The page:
Multi-channel can help the end-users engage with the company more easily, but there is a greater chance of creating siloed interactions. Meaning, if the customer talks to someone via a chatbot, but then calls back and speaks to another person on the phone, if these two methods are not sharing information and using the same processes, the experience may be disjointed or disconnected. Further, these individual channels must be managed individually, which may be more time consuming as each may require maintenance at different times.

As mentioned before, omni-channel takes a more holistic approach and can be less jarring for the end-user. Processes are more uniform and communication or notes between departments or teams who interact with a customer are more cohesive. Omni-channel may be easier to manage, as all of the platforms are easily accessed and managed in one place, and it can be just plain simpler to use. An example of omni-channel in action is when a person calls their insurance company but is disconnected, so they move to chat – the chat representative will already have the information from the call and the transition will seem completely effortless. However, a possible con of omni-channel is that if there is an issue during configuration it may ripple out into all of the means of communication. 

Certainly, in the question of omni-channel vs. multi-channel support, omni-channel provides a more seamless experience for the customer no matter which medium they prefer, or if they want to mix and match between interactions.

Which One is Right for Your Business?

In order to decide whether it is preferable to use omni- or multi-channel customer support or self-service for your business, it is important to think of the end-user and work backward. Understand your business goals, the goals of the customer, and consider each touchpoint during a customer’s journey.

Consider possible areas where information may be siloed and think of the implications of those silos. Will a customer only use one contact method, or do your customers prefer multiple touchpoints? Will the customer support agent need to know what the customer may have learned from other departments, or is the information irrelevant to them? The answers to these questions will help you understand which type of support will work best for your individual customers while also clarifying what will be a more simplified experience for those working on the back end of these requests.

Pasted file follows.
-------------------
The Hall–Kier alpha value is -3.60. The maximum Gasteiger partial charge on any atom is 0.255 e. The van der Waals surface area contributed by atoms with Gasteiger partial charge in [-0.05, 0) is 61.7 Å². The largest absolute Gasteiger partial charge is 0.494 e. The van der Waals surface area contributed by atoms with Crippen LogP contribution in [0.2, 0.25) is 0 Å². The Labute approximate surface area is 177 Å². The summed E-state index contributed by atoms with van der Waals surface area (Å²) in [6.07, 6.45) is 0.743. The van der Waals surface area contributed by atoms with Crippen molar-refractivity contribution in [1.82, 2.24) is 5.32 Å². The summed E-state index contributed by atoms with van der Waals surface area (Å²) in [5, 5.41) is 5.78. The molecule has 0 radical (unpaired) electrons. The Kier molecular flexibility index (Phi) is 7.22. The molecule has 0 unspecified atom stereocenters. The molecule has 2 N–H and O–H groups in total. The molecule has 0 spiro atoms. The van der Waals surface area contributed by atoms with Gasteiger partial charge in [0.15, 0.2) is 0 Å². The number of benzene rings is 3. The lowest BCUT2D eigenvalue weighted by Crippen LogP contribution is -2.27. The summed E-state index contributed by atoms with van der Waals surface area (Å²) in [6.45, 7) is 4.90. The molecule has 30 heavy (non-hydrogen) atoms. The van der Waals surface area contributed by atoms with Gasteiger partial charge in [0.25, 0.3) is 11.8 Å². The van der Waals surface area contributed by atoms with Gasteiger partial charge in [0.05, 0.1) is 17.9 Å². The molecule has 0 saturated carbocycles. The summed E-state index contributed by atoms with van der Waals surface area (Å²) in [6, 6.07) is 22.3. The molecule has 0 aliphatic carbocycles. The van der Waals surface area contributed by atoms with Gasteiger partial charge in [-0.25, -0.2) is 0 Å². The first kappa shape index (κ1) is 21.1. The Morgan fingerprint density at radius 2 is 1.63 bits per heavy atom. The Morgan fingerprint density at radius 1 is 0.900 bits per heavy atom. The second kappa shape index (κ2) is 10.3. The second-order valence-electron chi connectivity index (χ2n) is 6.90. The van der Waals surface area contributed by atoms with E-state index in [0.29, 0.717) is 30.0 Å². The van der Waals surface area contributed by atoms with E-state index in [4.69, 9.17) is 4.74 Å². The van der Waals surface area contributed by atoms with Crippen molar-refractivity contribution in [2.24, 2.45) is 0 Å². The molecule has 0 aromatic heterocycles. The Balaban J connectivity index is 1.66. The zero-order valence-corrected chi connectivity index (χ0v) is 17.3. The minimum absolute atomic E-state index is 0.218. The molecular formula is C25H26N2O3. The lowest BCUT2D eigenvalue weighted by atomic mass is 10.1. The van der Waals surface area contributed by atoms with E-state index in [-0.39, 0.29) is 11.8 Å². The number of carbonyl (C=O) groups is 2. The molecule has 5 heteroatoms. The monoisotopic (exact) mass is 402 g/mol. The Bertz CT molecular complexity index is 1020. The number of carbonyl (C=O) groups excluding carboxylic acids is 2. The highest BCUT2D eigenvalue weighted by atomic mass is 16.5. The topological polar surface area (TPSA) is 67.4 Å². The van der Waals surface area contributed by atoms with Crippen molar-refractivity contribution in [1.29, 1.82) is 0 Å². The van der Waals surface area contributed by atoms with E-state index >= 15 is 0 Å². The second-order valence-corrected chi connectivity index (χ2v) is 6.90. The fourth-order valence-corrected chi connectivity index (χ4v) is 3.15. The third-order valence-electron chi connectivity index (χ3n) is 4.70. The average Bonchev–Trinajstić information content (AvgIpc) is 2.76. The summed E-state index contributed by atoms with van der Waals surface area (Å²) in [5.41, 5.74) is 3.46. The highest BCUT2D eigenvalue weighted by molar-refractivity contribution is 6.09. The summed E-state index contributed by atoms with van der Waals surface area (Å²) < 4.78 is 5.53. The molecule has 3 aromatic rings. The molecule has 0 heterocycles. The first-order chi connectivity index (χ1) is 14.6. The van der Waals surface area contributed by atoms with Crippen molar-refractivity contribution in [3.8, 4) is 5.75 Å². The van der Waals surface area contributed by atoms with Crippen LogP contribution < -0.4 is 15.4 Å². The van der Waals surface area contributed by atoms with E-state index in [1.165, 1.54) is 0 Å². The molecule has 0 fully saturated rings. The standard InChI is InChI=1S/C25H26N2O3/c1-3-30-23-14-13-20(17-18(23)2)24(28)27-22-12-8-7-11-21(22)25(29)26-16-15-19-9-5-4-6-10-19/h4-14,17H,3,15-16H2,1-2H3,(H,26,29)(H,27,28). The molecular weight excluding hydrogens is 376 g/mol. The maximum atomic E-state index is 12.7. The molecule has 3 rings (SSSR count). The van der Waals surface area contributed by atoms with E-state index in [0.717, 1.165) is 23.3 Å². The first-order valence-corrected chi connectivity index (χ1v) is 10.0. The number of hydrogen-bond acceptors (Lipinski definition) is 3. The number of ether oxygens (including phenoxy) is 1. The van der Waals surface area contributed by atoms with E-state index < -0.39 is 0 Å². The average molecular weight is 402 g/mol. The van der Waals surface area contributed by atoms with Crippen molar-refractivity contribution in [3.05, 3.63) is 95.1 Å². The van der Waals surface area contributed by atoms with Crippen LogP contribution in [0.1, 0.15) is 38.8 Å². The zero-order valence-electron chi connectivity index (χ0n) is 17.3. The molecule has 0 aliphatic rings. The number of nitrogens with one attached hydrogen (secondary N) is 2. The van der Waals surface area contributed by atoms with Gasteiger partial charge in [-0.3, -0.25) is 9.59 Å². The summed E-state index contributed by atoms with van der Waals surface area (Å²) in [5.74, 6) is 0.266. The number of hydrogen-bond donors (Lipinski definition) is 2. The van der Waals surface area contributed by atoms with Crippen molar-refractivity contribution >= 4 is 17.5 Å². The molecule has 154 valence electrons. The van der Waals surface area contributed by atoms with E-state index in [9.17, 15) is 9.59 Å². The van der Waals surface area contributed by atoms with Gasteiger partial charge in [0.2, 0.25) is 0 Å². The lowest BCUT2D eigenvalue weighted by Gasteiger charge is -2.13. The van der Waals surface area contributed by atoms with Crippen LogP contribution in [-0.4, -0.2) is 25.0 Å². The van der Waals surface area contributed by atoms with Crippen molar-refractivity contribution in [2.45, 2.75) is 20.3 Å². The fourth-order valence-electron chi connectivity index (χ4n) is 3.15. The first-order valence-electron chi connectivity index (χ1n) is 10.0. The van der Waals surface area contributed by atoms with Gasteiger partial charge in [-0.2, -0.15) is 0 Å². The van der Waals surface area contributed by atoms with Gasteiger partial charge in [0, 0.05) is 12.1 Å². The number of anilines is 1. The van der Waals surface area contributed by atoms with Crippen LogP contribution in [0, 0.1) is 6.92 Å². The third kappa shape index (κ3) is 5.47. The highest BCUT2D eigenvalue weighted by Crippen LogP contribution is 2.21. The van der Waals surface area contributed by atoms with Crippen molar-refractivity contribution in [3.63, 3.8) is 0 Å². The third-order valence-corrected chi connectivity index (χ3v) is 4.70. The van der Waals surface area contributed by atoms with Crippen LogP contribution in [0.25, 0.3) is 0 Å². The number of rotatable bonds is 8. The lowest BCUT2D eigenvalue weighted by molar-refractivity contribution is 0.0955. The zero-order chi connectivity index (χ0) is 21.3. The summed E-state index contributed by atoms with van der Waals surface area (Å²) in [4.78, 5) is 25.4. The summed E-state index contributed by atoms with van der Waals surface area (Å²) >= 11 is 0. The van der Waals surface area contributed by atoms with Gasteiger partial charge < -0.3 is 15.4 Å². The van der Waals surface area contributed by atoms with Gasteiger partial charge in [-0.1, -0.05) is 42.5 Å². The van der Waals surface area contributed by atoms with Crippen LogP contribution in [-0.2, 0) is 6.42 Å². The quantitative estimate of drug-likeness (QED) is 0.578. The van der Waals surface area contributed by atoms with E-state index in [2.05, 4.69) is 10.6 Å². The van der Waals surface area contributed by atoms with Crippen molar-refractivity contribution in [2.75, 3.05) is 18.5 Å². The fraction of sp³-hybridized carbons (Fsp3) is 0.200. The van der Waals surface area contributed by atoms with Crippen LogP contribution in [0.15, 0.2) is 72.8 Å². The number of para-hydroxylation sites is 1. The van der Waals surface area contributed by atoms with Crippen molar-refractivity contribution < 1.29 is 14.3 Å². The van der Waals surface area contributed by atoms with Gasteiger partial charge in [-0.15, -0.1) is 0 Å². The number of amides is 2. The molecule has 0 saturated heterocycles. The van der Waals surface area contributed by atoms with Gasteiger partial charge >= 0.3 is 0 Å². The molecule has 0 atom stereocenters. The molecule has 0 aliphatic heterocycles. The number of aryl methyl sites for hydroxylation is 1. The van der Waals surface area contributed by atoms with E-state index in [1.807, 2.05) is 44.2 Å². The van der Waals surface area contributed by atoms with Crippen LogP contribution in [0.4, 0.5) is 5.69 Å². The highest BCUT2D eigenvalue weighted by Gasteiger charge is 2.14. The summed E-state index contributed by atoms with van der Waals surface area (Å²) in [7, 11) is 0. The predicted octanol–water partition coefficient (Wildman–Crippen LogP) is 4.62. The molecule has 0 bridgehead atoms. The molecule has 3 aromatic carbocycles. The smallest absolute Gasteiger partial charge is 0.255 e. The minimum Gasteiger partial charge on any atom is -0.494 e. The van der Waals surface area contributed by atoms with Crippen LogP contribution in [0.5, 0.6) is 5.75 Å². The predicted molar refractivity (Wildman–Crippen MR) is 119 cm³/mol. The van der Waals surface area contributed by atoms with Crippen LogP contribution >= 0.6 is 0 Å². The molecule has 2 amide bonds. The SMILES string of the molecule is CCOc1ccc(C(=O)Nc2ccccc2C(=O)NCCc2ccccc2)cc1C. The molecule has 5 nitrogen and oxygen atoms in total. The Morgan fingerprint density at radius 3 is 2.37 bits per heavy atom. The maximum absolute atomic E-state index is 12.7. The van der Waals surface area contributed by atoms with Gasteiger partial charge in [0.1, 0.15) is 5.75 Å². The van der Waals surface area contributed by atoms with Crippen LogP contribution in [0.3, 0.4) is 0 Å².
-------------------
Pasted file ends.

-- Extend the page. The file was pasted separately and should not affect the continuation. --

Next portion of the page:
In many cases, businesses find that an omni-channel solution is better suited for their needs since it provides a seamless user experience across multiple channels. Further, an omni-channel experience will also lend itself to greater visibility between teams, helping the company stay organized and the messaging and solutions remain clear to all, regardless of which platform an agent is assigned to man that particular day.   

Take Customer Support a Step Further

Once you understand the difference between omni-channel vs. multichannel support, have considered your customer’s journey, and weighed the pros and cons of each, finding a self-service portal is the next step.

The right self-service portal will integrate with helpful software such as Salesforce Service Cloud, and will help employees and customers help themselves, empowering and equipping them with the right knowledge to help them meet their goals. Further, an effective self-service portal will give employees the tools they need to solve a wider range of customer queries with increased visibility and transparency between departments and policies. Setting up a self-service portal does not have to be overly complicated, and in many cases can be implemented in as few as six weeks.  

With an approach to self-service that empowers users across a variety of channels, the customer experience will be elevated to the next level. To learn how EasyVista’s omni-channel support can help your organization, schedule a demo today!

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Bob Rizzo

Bob Rizzo is the Product Marketing Director at EasyVista. An accomplished sales and marketing professional focused on helping customers, he serves as the product evangelist, both internally and externally, for the Easy Vista Self Help product. Rizzo has vast experience working with customers and partners in the IT service management software industry and understanding the challenges they face. Outside of work, he is an avid sports fan and enjoys playing golf, billiards and soccer.